Urban fox update from Brighton

Over the past 9 months we have been gathering data from 13 Brighton foxes with GPS collars, including dog foxes and breeding vixens with established territories, non-breeding vixens, and young adults of both sexes. We are also monitoring the progress of a litter of cubs that are being jointly reared by two vixens, investigating whether counts of dens can be used to estimate numbers of foxes over larger areas, and using digital mapping to look for urban features that might be attractive to foxes. We continue to investigate the broad patterns of fox occurrence in UK cities via questionnaire and web-based surveys.


A picture is beginning to emerge about what makes a good place to live if you are a fox in a city, and why. Our findings so far suggest that Brighton foxes are more abundant and travel shorter distances in parts of the city that are residential but not so heavily populated e.g. suburban houses with large private gardens. Conversely there are fewer foxes where people are more closely packed together such as housing closer to the city centre, and these foxes regularly travel relatively greater distances. In general, public green spaces such as parks and football pitches don’t seem to be very fox-friendly when compared to private gardens. We believe that this may be related to regular food supplies as well as places to den and rest up during the day.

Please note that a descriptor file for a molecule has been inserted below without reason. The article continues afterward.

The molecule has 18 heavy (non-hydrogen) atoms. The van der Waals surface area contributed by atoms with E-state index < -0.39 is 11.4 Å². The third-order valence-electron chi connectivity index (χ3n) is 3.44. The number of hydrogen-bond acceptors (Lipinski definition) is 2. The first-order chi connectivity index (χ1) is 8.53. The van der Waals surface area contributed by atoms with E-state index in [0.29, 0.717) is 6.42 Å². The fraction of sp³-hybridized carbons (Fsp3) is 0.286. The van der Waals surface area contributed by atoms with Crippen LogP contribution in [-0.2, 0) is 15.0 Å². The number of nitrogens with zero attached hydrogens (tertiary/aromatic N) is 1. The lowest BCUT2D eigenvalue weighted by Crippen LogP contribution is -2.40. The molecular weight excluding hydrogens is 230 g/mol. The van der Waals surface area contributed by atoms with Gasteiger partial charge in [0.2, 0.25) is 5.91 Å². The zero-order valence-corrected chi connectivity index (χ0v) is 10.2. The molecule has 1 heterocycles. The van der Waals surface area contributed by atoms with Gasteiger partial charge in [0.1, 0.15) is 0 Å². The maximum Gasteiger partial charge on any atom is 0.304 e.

As for longer-term movements, some of our results seem to challenge the received wisdom about rural and urban foxes; i.e. that they don’t mix! Two of our collared foxes: Fleet and Fennec left the city and headed for the hills before apparently starting to come back again, suggesting more fluid movement between town, city and country than previously believed.   


There are still many unanswered questions. Over the next year or so we will continue to map populations in several cities, use proximity collars to monitor how foxes interact with each other, and investigate how people feeding foxes affects their behaviour and movement patterns.  Watch this space!

 

Dr Bryony Tolhurst
Senior Lecturer in Ecology

 

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